Okay let’s move on to the practice of googling strangers. When I was a kid, my mother often told me that everyone had one kind of gift or another inside them. Maybe you would be an extraordinarily astute listener of smooth jazz, or a defensive midfielder with an uncommon understanding of how to open up space with a perfect pass. (08:00) to (10:00) But as a child, I always felt like I had no inborn gift. I wasn’t a particularly good student, and I had no athletic ability. I couldn’t read social cues. I sucked at piano, and karate, and ballet dancing, and everything else my parents tried to sign me up for. And so I thought myself a person without a specialty, extraordinary only in the field of being mundane.


But as it turned out, my specialty just hadn’t been invented yet, because—and I hope you’ll forgive the lack of modesty here—I am really, really good at googling strangers. Sure, I’ve put in the work—Malcolm Gladwell famously said it takes 10,000 hours to become an expert in a field and I’ve clocked my 10,000 hours, and then some—but also, I just have a knack for it.

I google strangers all the time. Like, if my wife and I have to attend a party—and I say have to because that is my relationship with parties—I usually research all the known attendees in advance, even though, of course, I know it's weird when a stranger tells you that they are in the carpet installation business and then you answer, “Oh yeah, I am aware. Also, before you tell me the cute story of how you met your wife, it was 1981, and you were both working at the same savings and loan institution in Dallas, Texas. She was living at home with her parents, Joseph and Marilyn, at least according to census records, while you had recently graduated from Oklahoma Baptist University. How is the carpet business these days? Do you guys have, like, a rivalry with hardwood floor people?”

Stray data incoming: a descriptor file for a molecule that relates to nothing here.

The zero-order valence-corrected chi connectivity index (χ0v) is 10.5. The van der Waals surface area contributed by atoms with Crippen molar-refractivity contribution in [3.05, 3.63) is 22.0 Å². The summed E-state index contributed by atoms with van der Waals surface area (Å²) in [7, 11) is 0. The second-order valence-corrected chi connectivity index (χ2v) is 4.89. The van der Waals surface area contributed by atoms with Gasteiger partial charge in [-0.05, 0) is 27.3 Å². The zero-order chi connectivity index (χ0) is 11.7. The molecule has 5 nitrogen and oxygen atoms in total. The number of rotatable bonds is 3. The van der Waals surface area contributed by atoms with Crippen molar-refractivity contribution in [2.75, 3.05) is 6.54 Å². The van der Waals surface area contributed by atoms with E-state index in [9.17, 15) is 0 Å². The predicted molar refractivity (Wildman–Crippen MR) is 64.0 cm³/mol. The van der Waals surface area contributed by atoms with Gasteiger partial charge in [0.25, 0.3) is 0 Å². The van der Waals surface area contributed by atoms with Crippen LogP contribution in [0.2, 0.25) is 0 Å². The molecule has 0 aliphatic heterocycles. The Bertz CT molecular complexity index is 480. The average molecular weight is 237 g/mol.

It’s horrifying, how much information can be accessed via Google about almost all of us. Of course, the loss of privacy has come with tremendous benefits—free storage of photos and video, a chance to participate in large-scale discourse via social media, and the opportunity to easily keep in touch with friends from long ago. But also, making so much of our selves available for public consumption makes other people feel comfortable sharing their selves, which in turn makes their selves discoverable by us.  (10:00) to (12:00) This feedback loop—we all want to be on Facebook because everyone else is on Facebook—has led to me making so much of my life publicly available that when creating accounts on new social media platforms, I often struggle to find security questions that can’t be answered by studying my old social media accounts. Where did I go to elementary school? That’s easy enough to find out. What was the name of my first dog? I’ve vlogged about our miniature dachshund Red Green. Who was your childhood best friend? You’ll find baby pictures of us tagged together on Facebook. What was your mother’s maiden name? You can’t be serious.


But even though it means that less of our lives belong to us and more of our lives belong to the companies that host and gather our browsing habits and hobbies and keystrokes, even though I am kind of revolted by how easy it has become to scroll through the lives of the living and the dead, even though it all feels a bit too much like an Orwell novel… I can’t outright condemn the googling of strangers.